Wabi-Sabi is in the garden, in the home and in the world of poets and artists.
Moss covered terra cotta pots, aged broken statuary, rusty trowels and rakes and misshapen pottery are all Wabi-Sabi. It is the appreciation of time frozen, no matter how small, insignificant or downright ugly. It isn’t for everyone but for those who understand it, it speaks volumes.
Puget Sound is ideal terrain for the art of Wabi-Sabi, especially where gardening is concerned. If moss and rust are the key ingredients of a Wabi-Sabi garden then we’ve got it made. Once you have lived and gardened here for a while, the running joke, “everything that stands still either rusts or gathers moss” gains new meaning because it happens to be true. While the rest of the country is painting buttermilk and yogurt all over everything from bricks to roofs to speed up the aging process, we just need a little patience, the usual amount of rain and we’re blessed with either green sheen or red rust. Here lies the difference between the Wabi-Sabi spirit and everybody else. Those that grab the high pressure hose to get rid of the moss and run for a wire brush to eliminate the rust are not of the Wabi-Sabi mind. The Wabi-Sabi mind sees beauty where others see work. It isn’t laziness or sloppiness; it’s genuine appreciation for the passage of time and how it affects our surroundings.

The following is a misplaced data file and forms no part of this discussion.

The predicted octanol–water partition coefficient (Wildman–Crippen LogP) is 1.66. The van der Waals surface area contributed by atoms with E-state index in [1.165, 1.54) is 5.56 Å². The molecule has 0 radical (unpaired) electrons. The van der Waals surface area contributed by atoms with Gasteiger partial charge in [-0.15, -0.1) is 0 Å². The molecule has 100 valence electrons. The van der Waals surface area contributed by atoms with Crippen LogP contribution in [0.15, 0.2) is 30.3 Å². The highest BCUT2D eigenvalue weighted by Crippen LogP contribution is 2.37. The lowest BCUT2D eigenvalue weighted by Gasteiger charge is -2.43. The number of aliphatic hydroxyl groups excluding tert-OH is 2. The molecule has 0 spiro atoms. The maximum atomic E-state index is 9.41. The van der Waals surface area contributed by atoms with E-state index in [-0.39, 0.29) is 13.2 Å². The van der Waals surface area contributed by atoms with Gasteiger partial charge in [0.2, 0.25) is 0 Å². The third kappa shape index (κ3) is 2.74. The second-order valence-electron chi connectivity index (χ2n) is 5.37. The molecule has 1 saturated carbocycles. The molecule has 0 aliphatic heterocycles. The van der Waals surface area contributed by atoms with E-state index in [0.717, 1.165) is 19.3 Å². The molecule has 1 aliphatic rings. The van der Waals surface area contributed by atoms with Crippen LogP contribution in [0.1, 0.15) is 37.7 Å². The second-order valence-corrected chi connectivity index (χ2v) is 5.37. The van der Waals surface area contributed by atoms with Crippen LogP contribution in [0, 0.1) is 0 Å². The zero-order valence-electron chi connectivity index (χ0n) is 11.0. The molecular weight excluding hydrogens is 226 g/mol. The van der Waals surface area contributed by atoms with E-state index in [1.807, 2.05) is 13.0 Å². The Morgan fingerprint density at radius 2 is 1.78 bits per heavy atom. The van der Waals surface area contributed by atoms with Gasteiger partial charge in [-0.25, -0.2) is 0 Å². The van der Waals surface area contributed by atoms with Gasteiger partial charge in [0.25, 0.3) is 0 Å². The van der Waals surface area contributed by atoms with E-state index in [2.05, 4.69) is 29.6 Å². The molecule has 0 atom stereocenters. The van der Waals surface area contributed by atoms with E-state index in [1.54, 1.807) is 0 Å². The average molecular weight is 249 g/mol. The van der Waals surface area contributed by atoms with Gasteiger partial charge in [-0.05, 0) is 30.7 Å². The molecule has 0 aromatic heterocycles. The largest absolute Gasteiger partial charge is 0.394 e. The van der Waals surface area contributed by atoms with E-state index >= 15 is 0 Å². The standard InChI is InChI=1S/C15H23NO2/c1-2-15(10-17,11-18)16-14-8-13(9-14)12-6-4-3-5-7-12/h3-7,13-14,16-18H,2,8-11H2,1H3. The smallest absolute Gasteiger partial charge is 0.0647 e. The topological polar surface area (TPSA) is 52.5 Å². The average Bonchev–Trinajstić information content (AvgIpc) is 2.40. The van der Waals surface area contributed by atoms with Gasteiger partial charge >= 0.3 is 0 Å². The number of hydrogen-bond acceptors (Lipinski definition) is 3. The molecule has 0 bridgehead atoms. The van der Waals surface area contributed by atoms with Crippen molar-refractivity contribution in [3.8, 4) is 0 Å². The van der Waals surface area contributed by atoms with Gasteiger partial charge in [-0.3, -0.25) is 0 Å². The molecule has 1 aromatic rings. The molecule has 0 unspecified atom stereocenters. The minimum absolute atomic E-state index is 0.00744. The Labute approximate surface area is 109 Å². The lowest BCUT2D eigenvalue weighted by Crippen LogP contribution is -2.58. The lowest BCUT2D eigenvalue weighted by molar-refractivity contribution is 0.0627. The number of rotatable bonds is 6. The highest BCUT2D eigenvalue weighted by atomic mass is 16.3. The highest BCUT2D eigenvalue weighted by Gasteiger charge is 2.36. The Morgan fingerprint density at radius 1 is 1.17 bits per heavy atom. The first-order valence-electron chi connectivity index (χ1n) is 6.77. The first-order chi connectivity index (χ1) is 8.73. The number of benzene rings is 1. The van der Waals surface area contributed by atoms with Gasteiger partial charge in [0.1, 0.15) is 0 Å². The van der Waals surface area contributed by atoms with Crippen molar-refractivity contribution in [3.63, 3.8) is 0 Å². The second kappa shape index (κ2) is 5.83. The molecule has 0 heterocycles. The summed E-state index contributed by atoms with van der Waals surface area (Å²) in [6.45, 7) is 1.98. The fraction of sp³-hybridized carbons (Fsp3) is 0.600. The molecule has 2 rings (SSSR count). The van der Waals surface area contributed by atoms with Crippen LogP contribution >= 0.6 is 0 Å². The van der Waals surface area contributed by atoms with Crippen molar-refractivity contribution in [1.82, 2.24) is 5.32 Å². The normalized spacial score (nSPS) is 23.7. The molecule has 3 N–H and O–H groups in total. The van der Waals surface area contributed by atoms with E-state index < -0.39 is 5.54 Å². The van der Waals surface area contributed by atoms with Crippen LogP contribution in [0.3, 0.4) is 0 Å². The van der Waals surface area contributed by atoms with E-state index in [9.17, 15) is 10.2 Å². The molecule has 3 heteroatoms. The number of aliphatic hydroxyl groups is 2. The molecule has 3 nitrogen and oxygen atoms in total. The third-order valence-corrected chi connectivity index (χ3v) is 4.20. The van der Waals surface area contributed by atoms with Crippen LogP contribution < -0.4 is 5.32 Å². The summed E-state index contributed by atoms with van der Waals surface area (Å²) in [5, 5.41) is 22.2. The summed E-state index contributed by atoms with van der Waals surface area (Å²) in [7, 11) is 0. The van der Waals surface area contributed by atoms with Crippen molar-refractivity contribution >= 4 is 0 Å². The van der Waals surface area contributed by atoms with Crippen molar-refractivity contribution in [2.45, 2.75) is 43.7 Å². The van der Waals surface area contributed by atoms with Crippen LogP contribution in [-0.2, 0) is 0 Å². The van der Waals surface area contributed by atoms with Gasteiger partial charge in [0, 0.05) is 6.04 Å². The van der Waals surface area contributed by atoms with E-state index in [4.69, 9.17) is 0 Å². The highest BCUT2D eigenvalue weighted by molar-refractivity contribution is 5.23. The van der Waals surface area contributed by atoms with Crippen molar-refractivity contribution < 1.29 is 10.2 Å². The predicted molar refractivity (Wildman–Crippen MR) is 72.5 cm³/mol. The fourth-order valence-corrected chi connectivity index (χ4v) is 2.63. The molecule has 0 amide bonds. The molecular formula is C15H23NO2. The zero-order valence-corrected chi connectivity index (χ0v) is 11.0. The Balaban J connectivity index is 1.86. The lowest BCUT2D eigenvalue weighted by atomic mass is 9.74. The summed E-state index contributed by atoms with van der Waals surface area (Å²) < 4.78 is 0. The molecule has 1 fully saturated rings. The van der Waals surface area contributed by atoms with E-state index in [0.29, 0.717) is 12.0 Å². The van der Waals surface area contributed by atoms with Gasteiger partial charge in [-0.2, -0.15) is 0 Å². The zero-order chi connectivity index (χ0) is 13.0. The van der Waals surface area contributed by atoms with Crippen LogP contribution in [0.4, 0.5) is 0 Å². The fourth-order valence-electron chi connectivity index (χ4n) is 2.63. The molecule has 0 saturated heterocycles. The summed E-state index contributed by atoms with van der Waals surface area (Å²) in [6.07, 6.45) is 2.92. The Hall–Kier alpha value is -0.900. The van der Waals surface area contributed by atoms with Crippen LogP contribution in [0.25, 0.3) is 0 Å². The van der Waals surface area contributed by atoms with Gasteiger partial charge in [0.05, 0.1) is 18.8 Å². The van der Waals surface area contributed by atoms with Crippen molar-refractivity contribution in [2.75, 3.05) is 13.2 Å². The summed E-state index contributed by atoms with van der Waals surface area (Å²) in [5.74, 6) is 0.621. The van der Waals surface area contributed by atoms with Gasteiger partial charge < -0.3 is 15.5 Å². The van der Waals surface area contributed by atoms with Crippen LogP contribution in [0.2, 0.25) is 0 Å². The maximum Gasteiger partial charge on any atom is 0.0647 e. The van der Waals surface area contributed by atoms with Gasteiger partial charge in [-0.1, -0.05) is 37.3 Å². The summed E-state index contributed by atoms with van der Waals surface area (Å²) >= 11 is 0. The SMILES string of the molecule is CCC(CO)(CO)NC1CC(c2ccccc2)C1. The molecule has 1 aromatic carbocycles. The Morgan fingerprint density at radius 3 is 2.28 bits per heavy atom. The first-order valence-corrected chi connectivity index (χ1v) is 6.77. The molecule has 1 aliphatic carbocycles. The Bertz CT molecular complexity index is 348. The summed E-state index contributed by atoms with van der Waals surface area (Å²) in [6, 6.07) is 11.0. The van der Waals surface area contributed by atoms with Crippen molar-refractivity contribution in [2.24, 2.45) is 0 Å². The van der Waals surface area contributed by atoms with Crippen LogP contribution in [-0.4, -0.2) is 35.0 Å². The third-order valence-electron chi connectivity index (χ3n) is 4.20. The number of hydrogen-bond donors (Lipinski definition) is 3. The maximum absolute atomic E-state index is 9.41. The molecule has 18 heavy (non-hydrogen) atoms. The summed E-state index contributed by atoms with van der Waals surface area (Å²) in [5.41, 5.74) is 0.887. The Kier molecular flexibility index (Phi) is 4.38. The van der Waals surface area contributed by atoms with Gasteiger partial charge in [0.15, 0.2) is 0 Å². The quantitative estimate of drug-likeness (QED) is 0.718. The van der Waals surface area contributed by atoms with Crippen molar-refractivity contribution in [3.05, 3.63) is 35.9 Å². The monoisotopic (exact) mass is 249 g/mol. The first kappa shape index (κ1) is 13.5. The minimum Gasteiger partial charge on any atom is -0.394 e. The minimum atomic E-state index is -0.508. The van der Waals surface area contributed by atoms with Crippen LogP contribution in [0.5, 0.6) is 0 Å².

A broken pot is tipped on its side in a Wabi-Sabi garden and becomes a focal point filled with sedums or sempervivums. As it ages and mosses over, it becomes more beautiful. Lichen on stone is left alone to give the stone a past. Wood is allowed to weather and turn silver-gray. Wabi-Sabi people are the ones who gravitate to the potting benches and tables made from barn wood. It isn’t just the look of the object; it’s the feeling it evokes. Wabi-Sabi isn’t about sentimentality. It goes much deeper. Texture is more important than color in a Wabi-Sabi garden. If much color is used it is subdued. There are no “collections”. The individual plant, rock or pot takes can take on new importance. The paths are winding and not at angles. There is a comfort level. The focus is on the small and insignificant. Beauty is in the common. Greatness is in the inconspicuous.